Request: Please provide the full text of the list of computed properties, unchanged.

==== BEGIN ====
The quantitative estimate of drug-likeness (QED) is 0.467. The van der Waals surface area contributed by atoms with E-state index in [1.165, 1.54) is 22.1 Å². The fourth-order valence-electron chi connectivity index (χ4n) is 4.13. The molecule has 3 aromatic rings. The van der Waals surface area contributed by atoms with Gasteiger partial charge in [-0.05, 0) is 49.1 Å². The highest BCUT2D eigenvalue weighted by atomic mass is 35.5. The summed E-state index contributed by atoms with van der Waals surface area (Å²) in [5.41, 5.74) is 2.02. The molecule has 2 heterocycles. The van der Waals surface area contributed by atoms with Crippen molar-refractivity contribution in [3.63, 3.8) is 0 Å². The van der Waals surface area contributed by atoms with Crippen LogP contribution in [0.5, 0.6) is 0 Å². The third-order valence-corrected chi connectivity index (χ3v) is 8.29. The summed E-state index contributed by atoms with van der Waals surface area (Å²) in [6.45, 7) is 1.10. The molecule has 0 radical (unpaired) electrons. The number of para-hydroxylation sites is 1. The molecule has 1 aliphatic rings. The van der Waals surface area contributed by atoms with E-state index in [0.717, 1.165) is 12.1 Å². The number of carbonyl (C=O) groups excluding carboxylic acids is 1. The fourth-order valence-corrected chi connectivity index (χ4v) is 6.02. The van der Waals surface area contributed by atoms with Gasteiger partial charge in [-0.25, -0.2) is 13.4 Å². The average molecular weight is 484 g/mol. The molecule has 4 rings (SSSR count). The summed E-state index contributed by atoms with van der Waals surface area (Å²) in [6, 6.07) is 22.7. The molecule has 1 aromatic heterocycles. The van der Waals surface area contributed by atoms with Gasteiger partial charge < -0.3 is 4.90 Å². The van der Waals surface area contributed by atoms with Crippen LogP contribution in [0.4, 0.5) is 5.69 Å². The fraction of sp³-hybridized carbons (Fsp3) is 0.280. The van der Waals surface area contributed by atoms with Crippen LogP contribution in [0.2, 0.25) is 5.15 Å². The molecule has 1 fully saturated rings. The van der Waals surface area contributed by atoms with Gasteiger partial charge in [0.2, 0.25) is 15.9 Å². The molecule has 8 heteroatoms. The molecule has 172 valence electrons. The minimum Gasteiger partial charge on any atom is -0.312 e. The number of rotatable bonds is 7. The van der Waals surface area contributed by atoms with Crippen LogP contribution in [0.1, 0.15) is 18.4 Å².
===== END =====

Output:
The quantitative estimate of drug-likeness (QED) is 0.467. The van der Waals surface area contributed by atoms with E-state index in [1.165, 1.54) is 22.1 Å². The fourth-order valence-electron chi connectivity index (χ4n) is 4.13. The molecule has 3 aromatic rings. The van der Waals surface area contributed by atoms with Gasteiger partial charge in [-0.05, 0) is 49.1 Å². The highest BCUT2D eigenvalue weighted by atomic mass is 35.5. The summed E-state index contributed by atoms with van der Waals surface area (Å²) in [5.41, 5.74) is 2.02. The molecule has 2 heterocycles. The van der Waals surface area contributed by atoms with Crippen molar-refractivity contribution in [3.63, 3.8) is 0 Å². The van der Waals surface area contributed by atoms with Crippen LogP contribution in [0.5, 0.6) is 0 Å². The third-order valence-corrected chi connectivity index (χ3v) is 8.29. The summed E-state index contributed by atoms with van der Waals surface area (Å²) in [6.45, 7) is 1.10. The molecule has 0 radical (unpaired) electrons. The number of para-hydroxylation sites is 1. The molecule has 1 aliphatic rings. The van der Waals surface area contributed by atoms with E-state index in [0.717, 1.165) is 12.1 Å². The number of carbonyl (C=O) groups excluding carboxylic acids is 1. The fourth-order valence-corrected chi connectivity index (χ4v) is 6.02. The van der Waals surface area contributed by atoms with Gasteiger partial charge in [-0.25, -0.2) is 13.4 Å². The average molecular weight is 484 g/mol. The molecule has 4 rings (SSSR count). The summed E-state index contributed by atoms with van der Waals surface area (Å²) in [6, 6.07) is 22.7. The molecule has 1 aromatic heterocycles. The van der Waals surface area contributed by atoms with Gasteiger partial charge < -0.3 is 4.90 Å². The van der Waals surface area contributed by atoms with Crippen LogP contribution in [0.4, 0.5) is 5.69 Å². The fraction of sp³-hybridized carbons (Fsp3) is 0.280. The van der Waals surface area contributed by atoms with Crippen LogP contribution in [0.2, 0.25) is 5.15 Å². The molecule has 1 fully saturated rings. The van der Waals surface area contributed by atoms with Gasteiger partial charge in [0.2, 0.25) is 15.9 Å². The molecule has 8 heteroatoms. The molecule has 172 valence electrons. The minimum Gasteiger partial charge on any atom is -0.312 e. The number of rotatable bonds is 7. The van der Waals surface area contributed by atoms with Crippen LogP contribution in [0.1, 0.15) is 18.4 Å².